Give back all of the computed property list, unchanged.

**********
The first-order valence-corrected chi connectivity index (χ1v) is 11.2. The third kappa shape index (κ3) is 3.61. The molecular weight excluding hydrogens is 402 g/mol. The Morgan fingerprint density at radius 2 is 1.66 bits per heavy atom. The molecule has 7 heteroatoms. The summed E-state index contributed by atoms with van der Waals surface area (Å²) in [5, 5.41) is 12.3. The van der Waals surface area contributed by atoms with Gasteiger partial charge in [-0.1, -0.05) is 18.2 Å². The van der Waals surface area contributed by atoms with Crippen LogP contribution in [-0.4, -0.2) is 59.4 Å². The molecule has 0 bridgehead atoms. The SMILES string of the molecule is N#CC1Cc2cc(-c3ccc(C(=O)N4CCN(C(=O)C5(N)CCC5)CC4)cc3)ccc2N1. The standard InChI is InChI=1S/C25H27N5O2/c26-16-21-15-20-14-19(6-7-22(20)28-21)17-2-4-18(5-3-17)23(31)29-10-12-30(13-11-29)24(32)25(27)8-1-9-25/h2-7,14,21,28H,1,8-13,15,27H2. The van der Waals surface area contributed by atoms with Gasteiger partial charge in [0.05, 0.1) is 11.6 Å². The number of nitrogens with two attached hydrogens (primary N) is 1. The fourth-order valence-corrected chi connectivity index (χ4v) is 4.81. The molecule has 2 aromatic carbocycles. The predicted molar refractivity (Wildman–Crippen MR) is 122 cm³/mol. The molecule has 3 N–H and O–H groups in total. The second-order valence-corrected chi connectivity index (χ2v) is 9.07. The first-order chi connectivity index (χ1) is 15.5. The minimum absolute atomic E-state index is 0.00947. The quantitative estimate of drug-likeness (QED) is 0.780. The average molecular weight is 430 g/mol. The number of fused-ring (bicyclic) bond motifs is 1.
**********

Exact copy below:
The first-order valence-corrected chi connectivity index (χ1v) is 11.2. The third kappa shape index (κ3) is 3.61. The molecular weight excluding hydrogens is 402 g/mol. The Morgan fingerprint density at radius 2 is 1.66 bits per heavy atom. The molecule has 7 heteroatoms. The summed E-state index contributed by atoms with van der Waals surface area (Å²) in [5, 5.41) is 12.3. The van der Waals surface area contributed by atoms with Gasteiger partial charge in [-0.1, -0.05) is 18.2 Å². The van der Waals surface area contributed by atoms with Crippen LogP contribution in [-0.4, -0.2) is 59.4 Å². The molecule has 0 bridgehead atoms. The SMILES string of the molecule is N#CC1Cc2cc(-c3ccc(C(=O)N4CCN(C(=O)C5(N)CCC5)CC4)cc3)ccc2N1. The standard InChI is InChI=1S/C25H27N5O2/c26-16-21-15-20-14-19(6-7-22(20)28-21)17-2-4-18(5-3-17)23(31)29-10-12-30(13-11-29)24(32)25(27)8-1-9-25/h2-7,14,21,28H,1,8-13,15,27H2. The van der Waals surface area contributed by atoms with Gasteiger partial charge in [0.05, 0.1) is 11.6 Å². The number of nitrogens with two attached hydrogens (primary N) is 1. The fourth-order valence-corrected chi connectivity index (χ4v) is 4.81. The molecule has 2 aromatic carbocycles. The predicted molar refractivity (Wildman–Crippen MR) is 122 cm³/mol. The molecule has 3 N–H and O–H groups in total. The second-order valence-corrected chi connectivity index (χ2v) is 9.07. The first-order chi connectivity index (χ1) is 15.5. The minimum absolute atomic E-state index is 0.00947. The quantitative estimate of drug-likeness (QED) is 0.780. The average molecular weight is 430 g/mol. The number of fused-ring (bicyclic) bond motifs is 1.